Lost Knowledge & Secrets
This is knowledge that used to be common, but has been lost or mostly forgotten due to it being considered common knowledge. Many of these are techniques that were widespread enough to be used every day, and now are barely used at all.
If you know several variables ahead of time, it is possible to know the maximum number of particles necessary ahead of time. You need to known the maximum spawn rate, the minimum decay rate, and the maximum life time. Combining these gives you this neat simple math:
particles = min(maxSpawnRate / minDecayRate, maxLifeTime * maxSpawnRate);
No, unfortunately not. RGB and YUV do not map 1:1, so you will end up with accumulating error if you repeat this conversion multiple times. This loss can be avoided by working in a higher bit depth until the final result is needed.
To some degree it can be, but ultimately you are stuck with the accumulating error from working in SDR. If you do not need the alpha channel, you can switch from 8-8-8-8 to 10-10-10-2 and still maintain nearly identical performance.
Definitely, and this is only getting better over time as monitors aim for higher and higher refresh rates. You have two options which both require a HDR input:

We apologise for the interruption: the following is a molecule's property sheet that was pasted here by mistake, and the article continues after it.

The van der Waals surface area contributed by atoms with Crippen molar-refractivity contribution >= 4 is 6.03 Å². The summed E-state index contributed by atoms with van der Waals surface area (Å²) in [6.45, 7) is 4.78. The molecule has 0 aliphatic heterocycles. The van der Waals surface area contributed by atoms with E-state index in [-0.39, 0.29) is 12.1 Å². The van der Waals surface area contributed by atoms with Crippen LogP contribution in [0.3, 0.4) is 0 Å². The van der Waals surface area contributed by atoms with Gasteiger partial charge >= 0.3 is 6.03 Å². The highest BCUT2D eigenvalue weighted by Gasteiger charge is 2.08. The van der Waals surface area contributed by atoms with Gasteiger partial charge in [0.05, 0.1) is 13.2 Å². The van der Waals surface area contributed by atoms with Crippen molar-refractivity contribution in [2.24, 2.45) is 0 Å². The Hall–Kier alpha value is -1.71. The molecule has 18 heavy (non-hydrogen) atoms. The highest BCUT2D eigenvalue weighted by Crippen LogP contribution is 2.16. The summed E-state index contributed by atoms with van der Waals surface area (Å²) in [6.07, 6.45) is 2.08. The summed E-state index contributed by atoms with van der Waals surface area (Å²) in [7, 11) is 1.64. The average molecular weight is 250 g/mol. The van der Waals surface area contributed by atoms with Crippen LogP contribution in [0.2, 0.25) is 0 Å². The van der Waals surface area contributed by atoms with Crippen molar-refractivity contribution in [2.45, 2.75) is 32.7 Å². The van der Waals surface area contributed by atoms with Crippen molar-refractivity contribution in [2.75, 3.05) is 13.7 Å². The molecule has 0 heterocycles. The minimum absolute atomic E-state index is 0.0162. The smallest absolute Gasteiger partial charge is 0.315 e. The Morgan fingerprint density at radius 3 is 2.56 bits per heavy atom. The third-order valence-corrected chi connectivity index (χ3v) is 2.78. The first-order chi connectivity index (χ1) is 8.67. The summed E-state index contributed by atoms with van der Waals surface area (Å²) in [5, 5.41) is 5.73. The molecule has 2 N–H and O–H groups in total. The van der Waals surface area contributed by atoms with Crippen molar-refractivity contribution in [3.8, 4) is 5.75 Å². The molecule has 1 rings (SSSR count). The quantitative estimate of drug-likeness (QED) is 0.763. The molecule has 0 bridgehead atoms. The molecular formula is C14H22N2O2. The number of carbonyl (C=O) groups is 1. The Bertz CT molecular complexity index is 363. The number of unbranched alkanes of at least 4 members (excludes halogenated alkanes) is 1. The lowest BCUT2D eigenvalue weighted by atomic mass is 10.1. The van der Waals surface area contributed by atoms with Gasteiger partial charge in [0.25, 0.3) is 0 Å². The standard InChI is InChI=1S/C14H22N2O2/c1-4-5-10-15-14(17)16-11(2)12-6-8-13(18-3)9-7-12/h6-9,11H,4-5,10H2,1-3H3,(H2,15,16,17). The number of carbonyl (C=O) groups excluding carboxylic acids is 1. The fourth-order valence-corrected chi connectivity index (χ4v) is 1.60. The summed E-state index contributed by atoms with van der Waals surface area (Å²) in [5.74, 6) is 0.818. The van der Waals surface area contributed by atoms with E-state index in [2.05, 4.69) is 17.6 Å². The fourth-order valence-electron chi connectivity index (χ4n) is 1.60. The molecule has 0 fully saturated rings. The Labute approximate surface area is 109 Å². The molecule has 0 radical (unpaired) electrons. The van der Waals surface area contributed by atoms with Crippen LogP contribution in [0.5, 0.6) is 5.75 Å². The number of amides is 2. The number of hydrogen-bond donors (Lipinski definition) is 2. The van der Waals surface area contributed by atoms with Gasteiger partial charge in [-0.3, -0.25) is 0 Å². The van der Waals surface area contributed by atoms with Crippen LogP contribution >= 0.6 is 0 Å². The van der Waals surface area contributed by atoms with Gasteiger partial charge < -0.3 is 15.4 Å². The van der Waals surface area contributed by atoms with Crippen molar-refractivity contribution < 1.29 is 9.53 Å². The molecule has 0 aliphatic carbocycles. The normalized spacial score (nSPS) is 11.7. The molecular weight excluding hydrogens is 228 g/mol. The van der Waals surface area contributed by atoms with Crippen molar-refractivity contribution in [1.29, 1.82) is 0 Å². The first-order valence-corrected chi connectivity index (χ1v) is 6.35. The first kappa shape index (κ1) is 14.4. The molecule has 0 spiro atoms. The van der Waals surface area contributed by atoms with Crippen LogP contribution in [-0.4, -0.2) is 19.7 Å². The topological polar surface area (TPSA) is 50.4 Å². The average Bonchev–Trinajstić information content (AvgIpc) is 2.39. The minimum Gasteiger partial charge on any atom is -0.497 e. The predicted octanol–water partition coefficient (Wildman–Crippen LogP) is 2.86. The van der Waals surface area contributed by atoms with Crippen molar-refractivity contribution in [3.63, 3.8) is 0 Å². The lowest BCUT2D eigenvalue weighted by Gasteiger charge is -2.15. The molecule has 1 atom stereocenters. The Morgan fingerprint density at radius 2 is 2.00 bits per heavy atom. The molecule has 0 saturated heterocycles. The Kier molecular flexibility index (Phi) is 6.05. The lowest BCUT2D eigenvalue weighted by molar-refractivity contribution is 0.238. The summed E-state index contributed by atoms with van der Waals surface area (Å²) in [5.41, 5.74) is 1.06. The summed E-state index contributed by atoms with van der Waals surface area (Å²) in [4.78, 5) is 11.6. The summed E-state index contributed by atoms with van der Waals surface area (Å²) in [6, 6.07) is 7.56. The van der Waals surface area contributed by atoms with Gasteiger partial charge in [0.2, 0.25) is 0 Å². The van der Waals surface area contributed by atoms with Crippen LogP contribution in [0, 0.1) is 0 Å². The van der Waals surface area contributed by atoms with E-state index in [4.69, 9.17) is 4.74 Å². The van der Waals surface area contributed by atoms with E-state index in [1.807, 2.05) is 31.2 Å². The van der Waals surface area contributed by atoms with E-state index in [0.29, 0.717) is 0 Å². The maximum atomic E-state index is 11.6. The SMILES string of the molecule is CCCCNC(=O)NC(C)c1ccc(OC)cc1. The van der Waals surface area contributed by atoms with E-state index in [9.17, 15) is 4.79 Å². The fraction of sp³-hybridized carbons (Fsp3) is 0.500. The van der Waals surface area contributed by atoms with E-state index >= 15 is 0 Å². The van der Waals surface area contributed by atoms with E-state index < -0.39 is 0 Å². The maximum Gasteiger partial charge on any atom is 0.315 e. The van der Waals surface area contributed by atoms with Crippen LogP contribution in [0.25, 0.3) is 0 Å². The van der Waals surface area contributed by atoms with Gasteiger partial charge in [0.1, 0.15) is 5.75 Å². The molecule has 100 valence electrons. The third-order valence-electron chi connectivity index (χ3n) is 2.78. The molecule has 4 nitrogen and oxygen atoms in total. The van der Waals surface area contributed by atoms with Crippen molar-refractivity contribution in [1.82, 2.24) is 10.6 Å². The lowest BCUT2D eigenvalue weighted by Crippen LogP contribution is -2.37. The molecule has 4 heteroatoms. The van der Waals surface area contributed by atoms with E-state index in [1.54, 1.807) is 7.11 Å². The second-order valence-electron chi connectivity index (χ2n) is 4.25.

- Dithering can be used to create a visually smoother color transition. This takes advantage of high pixel densities or players sitting far away (creating effective high pixel densitites), and drastically improves the percieved quality of your game, video or scene.
- Combining Dithering with Flickering can result in a percieved extra bit of color depth, at least once you reach 100 Hz and above. At that frequency, the eyes and brain start to merge percieved changes, resulting in fake colors that did not actually exist. You can get an extra bit of color depth every time the Hz number doubles. (100 Hz = 9 bit, 200 Hz = 10 bit, 400 Hz = 11 bit, …)
No. An early technique called “FakeHDR” tried to use the last channel to store a multiplier, allowing really bright textures, but this came at a massive quality cost the brighter you went. Since both the accumulated error as well as preprocessing error was multiplied, this approach was quickly dropped.
These days 10-10-10-2 and 16-16-16-16 are much better alternatives, and one of them does what the FakeHDR was supposed to do – just much better, and without any of the preprocessing or postprocessing overhead. Plus you even get a 2 bit alpha channel with it!
- Bits per Pixel (bpp, BpP): The number of bits that are used for a single pixel.
- Bits per Channel (bpc, BpC): The number of bits that represent a single channel, such as Red, Green or Blue.
- Dithering: A technique used to create a percieved or actual additional color by taking advantage of human or technological faults.
- SDR: A buffer with less than 10 BpC in the color channels, such as 5-5-5-1, 5-6-5-0, 8-8-8-0, 8-8-8-8, …
- HDR: A buffer with more than 9 BpC in the color channels, such as 10-10-10-2, 16-16-16-16, …
- FakeHDR: An ancient technique that abused the last channel in a 8-8-8-8 buffer as a multiplier.
- A-B-C-D: A combined texture format where each of the A, B, C, and D elements specify the bits for a specific channel, usually in the order R, G, B, A.